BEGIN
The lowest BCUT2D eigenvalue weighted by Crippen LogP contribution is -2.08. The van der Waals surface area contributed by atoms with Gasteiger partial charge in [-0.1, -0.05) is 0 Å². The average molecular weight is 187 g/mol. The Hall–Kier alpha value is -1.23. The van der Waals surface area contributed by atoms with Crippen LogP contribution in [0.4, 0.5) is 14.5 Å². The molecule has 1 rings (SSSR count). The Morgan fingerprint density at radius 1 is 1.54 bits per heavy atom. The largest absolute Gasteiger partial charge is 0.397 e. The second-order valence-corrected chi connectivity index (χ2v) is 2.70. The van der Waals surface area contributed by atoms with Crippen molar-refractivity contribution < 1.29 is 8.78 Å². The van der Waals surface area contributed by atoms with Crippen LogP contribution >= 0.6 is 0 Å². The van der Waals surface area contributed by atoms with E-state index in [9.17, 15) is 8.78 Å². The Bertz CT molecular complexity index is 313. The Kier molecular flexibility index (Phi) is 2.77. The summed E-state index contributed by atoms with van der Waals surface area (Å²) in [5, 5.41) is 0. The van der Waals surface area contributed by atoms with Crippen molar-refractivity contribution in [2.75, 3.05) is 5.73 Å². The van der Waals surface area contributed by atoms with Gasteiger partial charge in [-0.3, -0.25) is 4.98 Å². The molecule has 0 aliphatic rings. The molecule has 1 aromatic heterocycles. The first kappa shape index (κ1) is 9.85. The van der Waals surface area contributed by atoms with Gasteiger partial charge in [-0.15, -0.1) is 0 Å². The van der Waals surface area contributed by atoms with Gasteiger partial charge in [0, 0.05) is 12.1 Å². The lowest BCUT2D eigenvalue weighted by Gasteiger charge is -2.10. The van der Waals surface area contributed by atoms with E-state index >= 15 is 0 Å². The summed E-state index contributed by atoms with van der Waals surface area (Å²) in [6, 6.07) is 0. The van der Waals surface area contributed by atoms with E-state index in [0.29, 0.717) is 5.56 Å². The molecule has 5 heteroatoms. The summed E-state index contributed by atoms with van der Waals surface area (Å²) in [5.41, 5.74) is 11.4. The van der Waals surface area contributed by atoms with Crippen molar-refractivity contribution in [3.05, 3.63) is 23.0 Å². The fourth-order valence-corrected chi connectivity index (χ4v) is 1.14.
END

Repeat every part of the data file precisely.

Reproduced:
The lowest BCUT2D eigenvalue weighted by Crippen LogP contribution is -2.08. The van der Waals surface area contributed by atoms with Gasteiger partial charge in [-0.1, -0.05) is 0 Å². The average molecular weight is 187 g/mol. The Hall–Kier alpha value is -1.23. The van der Waals surface area contributed by atoms with Crippen LogP contribution in [0.4, 0.5) is 14.5 Å². The molecule has 1 rings (SSSR count). The Morgan fingerprint density at radius 1 is 1.54 bits per heavy atom. The largest absolute Gasteiger partial charge is 0.397 e. The second-order valence-corrected chi connectivity index (χ2v) is 2.70. The van der Waals surface area contributed by atoms with Crippen molar-refractivity contribution < 1.29 is 8.78 Å². The van der Waals surface area contributed by atoms with Crippen LogP contribution >= 0.6 is 0 Å². The van der Waals surface area contributed by atoms with E-state index in [9.17, 15) is 8.78 Å². The Bertz CT molecular complexity index is 313. The Kier molecular flexibility index (Phi) is 2.77. The summed E-state index contributed by atoms with van der Waals surface area (Å²) in [5, 5.41) is 0. The van der Waals surface area contributed by atoms with Crippen molar-refractivity contribution in [2.75, 3.05) is 5.73 Å². The van der Waals surface area contributed by atoms with Gasteiger partial charge in [-0.3, -0.25) is 4.98 Å². The molecule has 0 aliphatic rings. The molecule has 1 aromatic heterocycles. The first kappa shape index (κ1) is 9.85. The van der Waals surface area contributed by atoms with Gasteiger partial charge in [-0.15, -0.1) is 0 Å². The van der Waals surface area contributed by atoms with Gasteiger partial charge in [0, 0.05) is 12.1 Å². The lowest BCUT2D eigenvalue weighted by Gasteiger charge is -2.10. The van der Waals surface area contributed by atoms with E-state index >= 15 is 0 Å². The summed E-state index contributed by atoms with van der Waals surface area (Å²) in [6, 6.07) is 0. The van der Waals surface area contributed by atoms with E-state index in [0.29, 0.717) is 5.56 Å². The molecule has 5 heteroatoms. The summed E-state index contributed by atoms with van der Waals surface area (Å²) in [5.41, 5.74) is 11.4. The van der Waals surface area contributed by atoms with Crippen molar-refractivity contribution in [3.05, 3.63) is 23.0 Å². The fourth-order valence-corrected chi connectivity index (χ4v) is 1.14.